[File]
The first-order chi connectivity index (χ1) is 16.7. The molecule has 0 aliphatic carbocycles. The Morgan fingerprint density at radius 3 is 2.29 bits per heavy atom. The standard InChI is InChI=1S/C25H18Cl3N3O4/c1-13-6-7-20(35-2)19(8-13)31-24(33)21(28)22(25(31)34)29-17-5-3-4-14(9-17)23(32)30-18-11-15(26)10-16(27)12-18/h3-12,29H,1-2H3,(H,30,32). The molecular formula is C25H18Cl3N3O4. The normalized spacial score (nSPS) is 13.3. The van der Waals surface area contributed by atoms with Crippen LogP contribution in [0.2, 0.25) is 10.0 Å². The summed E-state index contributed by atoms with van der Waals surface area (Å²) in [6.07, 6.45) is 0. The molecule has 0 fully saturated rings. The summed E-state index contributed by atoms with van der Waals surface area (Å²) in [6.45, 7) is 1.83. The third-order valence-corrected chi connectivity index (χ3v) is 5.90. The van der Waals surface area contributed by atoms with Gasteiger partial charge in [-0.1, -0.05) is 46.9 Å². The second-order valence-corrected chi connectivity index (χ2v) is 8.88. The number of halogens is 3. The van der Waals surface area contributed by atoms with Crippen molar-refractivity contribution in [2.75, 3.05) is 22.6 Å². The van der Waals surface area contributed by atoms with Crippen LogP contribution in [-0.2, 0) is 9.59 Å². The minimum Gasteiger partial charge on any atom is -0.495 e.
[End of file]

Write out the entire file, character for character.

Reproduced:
The first-order chi connectivity index (χ1) is 16.7. The molecule has 0 aliphatic carbocycles. The Morgan fingerprint density at radius 3 is 2.29 bits per heavy atom. The standard InChI is InChI=1S/C25H18Cl3N3O4/c1-13-6-7-20(35-2)19(8-13)31-24(33)21(28)22(25(31)34)29-17-5-3-4-14(9-17)23(32)30-18-11-15(26)10-16(27)12-18/h3-12,29H,1-2H3,(H,30,32). The molecular formula is C25H18Cl3N3O4. The normalized spacial score (nSPS) is 13.3. The van der Waals surface area contributed by atoms with Crippen LogP contribution in [0.2, 0.25) is 10.0 Å². The summed E-state index contributed by atoms with van der Waals surface area (Å²) in [6.07, 6.45) is 0. The molecule has 0 fully saturated rings. The summed E-state index contributed by atoms with van der Waals surface area (Å²) in [6.45, 7) is 1.83. The third-order valence-corrected chi connectivity index (χ3v) is 5.90. The van der Waals surface area contributed by atoms with Gasteiger partial charge in [-0.1, -0.05) is 46.9 Å². The second-order valence-corrected chi connectivity index (χ2v) is 8.88. The number of halogens is 3. The van der Waals surface area contributed by atoms with Crippen molar-refractivity contribution in [2.75, 3.05) is 22.6 Å². The van der Waals surface area contributed by atoms with Crippen LogP contribution in [-0.2, 0) is 9.59 Å². The minimum Gasteiger partial charge on any atom is -0.495 e.